CADECA are legal Cuban government exchange houses where you can exchange currency
Can I use my Debit/Credit Card in Cuba?
In short, you cannot use a debit or credit card in Cuba as an US travelers and you should not rely on any card as a main method of payment. No US debit or credit card will work in Cuba so basically: No, you cannot use your debit/credit card in Cuba.
Many cards issued from non-US banks may work in Cuba, but the common issues with cards are twofold: 1.) Card readers don’t always function properly because they’re outdated or they experience connectivity problems; 2.) ATMs are known to break down or run out of cash when withdrawing Cuban pesos.
It’s best to be prepared to deal in cash only during your travels to Cuba. We never recommend relying on a card as a main method of payment for the above-mentioned reasons.
PRO TIP: You may be advised to get an MLC debit card on arrival in Cuba. We do not recommend getting this card. It is offered by the Cuban government and works primarily at state-run businesses which we do not patronize on our trips. Most private restaurants, bars, casa particulares, etc. do not have card readers and will not accept payment by any type of card.
How Much Money Will I Need for my Cuba Trip?
For travelers on our 9-day trip, we recommend bringing 600 – 900 USD/EUR in cash for the few lunches & dinners that are not included as well as tips, souvenirs and any other optional activities that you wish to participate in based on past travelers’ feedback. This will vary depending on your spending habits and travel style. We strongly advise bringing more money than you expect to spend in case of an emergency!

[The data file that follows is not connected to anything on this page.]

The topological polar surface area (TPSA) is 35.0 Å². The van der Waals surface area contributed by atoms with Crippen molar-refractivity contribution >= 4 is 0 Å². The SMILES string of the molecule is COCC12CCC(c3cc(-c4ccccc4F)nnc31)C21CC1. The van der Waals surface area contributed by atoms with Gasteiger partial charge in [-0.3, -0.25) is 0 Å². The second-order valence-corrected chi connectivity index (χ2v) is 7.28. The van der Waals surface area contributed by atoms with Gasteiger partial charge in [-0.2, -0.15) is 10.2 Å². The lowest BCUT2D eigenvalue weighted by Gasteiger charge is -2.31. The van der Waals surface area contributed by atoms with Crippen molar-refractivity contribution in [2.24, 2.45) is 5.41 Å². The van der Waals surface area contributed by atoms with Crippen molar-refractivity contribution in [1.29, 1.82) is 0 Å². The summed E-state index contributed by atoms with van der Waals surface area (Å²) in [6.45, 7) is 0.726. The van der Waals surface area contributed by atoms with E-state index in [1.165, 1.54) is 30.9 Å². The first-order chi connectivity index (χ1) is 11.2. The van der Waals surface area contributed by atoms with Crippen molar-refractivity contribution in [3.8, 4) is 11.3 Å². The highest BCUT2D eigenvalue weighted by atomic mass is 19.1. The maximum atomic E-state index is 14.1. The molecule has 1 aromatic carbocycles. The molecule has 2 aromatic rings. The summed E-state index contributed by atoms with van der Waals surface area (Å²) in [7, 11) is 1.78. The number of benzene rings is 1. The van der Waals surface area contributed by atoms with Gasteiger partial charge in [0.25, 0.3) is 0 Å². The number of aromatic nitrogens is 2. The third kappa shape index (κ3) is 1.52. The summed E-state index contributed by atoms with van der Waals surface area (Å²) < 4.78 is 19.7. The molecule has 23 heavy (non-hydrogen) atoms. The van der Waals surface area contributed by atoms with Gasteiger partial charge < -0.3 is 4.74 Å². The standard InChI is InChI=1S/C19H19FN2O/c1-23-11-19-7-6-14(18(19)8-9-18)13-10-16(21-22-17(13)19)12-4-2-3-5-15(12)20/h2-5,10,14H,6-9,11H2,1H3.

Many travelers have told us that they found Cuba to be much more expensive than other developing countries. Be prepared to pay as much for food and beverages as you might in a ‘developed’ Western country.
Below are some approximate prices for food, drink, souvenirs, etc. to help you budget for your trip:
• Meal at a nice, sit-down restaurant: 20 – 30+ USD/EUR • Cocktail: 5 – 10 USD/EUR • Can of beer: 2 – 3 USD/EUR • Wifi (1 hour card): 1 USD/EUR
*These are only approximate prices and cost of items may vary depending on location and your personal preferences.
Cuban restaurants: Purchase food in EUR, tip in CUP!